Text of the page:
Homeland Agen Domino99 Controversy Why Croatia’s Josip Simunic probably isn’t a Nazi

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The Croatian international defender Josip “Joe” Simunic is not losing hope in returning to action for the national team in time to take part in the forthcoming World Cup.

 

The Australian-born player was hit with a ten match ban by FIFA following his allegedly pro-Nazi outburst last November after Croatia’s 2-0 win over Iceland in a World Cup qualifier. Simunic was punished for leading the crowd at Maksimir Stadium in Zagreb in a chant with Nazi connotations.

 

After the match that secured Croatia’s place at the World Cup, the supremely popular footballer took a microphone from an announcer and shouted “za dom” (for the homeland), to which thousands of fans responded “spremni” (ready).

 

The ban, if not overturned on appeal, will most likely put an end to a distinguished international career of the 36-year old after 105 caps for the Vatreni (Fiery Ones), as the Croatian national team is known.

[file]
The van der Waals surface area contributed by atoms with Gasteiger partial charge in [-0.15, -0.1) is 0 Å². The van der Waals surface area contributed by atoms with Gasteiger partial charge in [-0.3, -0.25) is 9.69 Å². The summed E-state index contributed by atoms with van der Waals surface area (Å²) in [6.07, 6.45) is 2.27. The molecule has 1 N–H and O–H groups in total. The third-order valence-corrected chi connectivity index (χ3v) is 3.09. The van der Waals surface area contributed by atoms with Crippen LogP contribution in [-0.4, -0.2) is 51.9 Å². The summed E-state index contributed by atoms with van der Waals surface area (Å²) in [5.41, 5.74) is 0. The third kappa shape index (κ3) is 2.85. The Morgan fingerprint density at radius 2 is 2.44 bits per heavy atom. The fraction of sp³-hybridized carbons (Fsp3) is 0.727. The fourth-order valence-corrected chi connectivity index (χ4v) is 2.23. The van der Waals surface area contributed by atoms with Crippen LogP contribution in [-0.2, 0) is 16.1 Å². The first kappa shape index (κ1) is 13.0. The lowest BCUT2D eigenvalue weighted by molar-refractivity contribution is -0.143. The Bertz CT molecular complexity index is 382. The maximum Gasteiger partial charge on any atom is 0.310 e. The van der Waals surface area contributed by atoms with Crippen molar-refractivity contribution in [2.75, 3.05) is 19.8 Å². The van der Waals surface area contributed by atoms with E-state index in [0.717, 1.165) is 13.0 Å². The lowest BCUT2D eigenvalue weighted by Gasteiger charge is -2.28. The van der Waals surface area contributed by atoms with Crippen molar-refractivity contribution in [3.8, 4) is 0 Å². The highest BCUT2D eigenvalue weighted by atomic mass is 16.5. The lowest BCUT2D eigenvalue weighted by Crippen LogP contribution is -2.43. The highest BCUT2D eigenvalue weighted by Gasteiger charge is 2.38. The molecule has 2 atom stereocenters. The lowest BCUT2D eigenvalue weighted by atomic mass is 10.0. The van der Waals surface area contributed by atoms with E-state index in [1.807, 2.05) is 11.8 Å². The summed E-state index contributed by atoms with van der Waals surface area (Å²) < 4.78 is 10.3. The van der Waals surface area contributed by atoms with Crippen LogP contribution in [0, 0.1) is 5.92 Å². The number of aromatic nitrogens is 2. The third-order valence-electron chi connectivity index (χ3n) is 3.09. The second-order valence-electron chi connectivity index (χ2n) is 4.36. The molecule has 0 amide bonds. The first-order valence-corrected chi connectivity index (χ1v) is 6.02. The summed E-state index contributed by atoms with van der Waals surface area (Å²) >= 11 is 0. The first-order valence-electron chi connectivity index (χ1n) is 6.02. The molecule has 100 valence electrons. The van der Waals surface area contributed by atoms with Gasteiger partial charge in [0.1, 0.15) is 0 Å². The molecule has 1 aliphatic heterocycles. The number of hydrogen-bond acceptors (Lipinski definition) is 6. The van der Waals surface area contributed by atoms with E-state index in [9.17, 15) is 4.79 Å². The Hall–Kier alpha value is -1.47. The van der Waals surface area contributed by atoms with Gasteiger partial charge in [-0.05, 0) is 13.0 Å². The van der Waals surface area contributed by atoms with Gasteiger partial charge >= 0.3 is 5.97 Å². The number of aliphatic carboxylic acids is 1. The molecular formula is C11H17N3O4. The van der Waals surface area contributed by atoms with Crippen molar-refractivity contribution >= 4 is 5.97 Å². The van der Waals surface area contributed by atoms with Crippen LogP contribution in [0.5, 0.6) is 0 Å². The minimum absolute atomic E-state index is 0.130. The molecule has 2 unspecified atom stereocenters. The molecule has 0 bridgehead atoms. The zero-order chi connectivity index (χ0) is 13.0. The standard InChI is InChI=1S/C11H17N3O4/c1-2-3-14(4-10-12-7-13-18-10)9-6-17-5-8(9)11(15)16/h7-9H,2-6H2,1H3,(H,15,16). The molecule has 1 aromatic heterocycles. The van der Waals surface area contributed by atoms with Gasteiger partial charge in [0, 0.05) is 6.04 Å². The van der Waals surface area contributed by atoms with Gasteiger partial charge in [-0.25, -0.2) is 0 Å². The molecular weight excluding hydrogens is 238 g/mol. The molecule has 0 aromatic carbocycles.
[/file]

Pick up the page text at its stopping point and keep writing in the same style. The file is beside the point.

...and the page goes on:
The salute “for the homeland ready” was used by the Agen Domino99 infamous Ustashe (Insurgents), the extreme right wing organization which ruled Croatia from 1941 until the end of the Second World War in May of 1945.

 

The full form of the salute during World War 2, in which Croatia was a minor member of the Axis Powers, read “for the Leader and the homeland ready”, the Leader (equivalent to the German “Fuhrer”) being the Croatian pro-Nazi dictator Ante Pavelic.

 

Since the Ustashe committed countless well-documented atrocities against the Serbs, Jews, Gypsies and even many left-leaning Croats, any use of symbols reminiscent of their era is very much frowned-upon or outright banned in Croatia, depending on the social context.

 

The association between the salute pronounced by Simunic and the Ustashe regime was FIFA’s rationale for imposing the harsh ban on the player.

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